Moses In The Cradle foliage
(Photo courtesy of NetPS Plant Finder)
Height: 12 inches
Spacing: 18 inches
Hardiness Zone: 8b
Other Names: Oyster Plant, Boatlily, Moses-in-a-basket
This selection is an excellent plant for borders, rock gardens, and massed as groundcover; a year-round bloomer with beautiful white flower clusters nestled in purple bracts; dense mounded foliage is mid-green and attractive; may be invasive in warm areas
Moses In The Cradle features showy cymes of white flowers with purple bracts at the ends of the stems from early spring to late winter. Its sword-like leaves remain dark green in color with curious purple undersides throughout the year. The fruit is not ornamentally significant.
Moses In The Cradle is an herbaceous evergreen perennial with an upright spreading habit of growth. Its relatively fine texture sets it apart from other garden plants with less refined foliage.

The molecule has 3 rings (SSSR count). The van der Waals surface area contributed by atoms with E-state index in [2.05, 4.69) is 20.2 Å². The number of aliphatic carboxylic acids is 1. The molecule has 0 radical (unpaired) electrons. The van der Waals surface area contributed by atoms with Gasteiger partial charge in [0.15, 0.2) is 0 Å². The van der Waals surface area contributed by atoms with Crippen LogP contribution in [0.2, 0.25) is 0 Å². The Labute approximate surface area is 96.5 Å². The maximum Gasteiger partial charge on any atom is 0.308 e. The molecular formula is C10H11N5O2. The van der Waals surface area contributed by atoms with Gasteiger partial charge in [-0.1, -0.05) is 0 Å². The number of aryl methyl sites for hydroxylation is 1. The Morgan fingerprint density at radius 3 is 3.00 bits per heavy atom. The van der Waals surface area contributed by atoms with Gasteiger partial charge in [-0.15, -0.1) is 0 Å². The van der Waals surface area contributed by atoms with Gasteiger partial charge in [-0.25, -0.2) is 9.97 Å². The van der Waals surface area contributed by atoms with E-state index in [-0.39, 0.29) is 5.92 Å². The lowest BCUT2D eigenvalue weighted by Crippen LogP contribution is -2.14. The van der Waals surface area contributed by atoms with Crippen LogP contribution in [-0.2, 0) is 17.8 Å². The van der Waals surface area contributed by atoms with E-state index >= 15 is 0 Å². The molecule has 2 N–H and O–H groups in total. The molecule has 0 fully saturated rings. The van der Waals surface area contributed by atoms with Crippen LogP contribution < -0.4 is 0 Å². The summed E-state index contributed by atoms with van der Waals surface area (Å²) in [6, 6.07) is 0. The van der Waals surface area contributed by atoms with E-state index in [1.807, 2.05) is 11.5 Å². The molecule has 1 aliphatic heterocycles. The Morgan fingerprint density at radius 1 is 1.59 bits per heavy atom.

This is a relatively low maintenance plant, and is best cleaned up in early spring before it resumes active growth for the season. It is a good choice for attracting butterflies to your yard, but is not particularly attractive to deer who tend to leave it alone in favor of tastier treats. It has no significant negative characteristics.
Moses In The Cradle is recommended for the following landscape applications;
Planting & Growing
Moses In The Cradle will grow to be about 12 inches tall at maturity, with a spread of 24 inches. When grown in masses or used as a bedding plant, individual plants should be spaced approximately 18 inches apart. It grows at a fast rate, and under ideal conditions can be expected to live for approximately 10 years. As this plant tends to go dormant in summer, it is best interplanted with late-season bloomers to hide the dying foliage.
This plant does best in full sun to partial shade. It prefers to grow in average to moist conditions, and shouldn't be allowed to dry out. It is not particular as to soil type or pH. It is highly tolerant of urban pollution and will even thrive in inner city environments. Consider applying a thick mulch around the root zone in winter to protect it in exposed locations or colder microclimates. This species is not originally from North America. It can be propagated by division.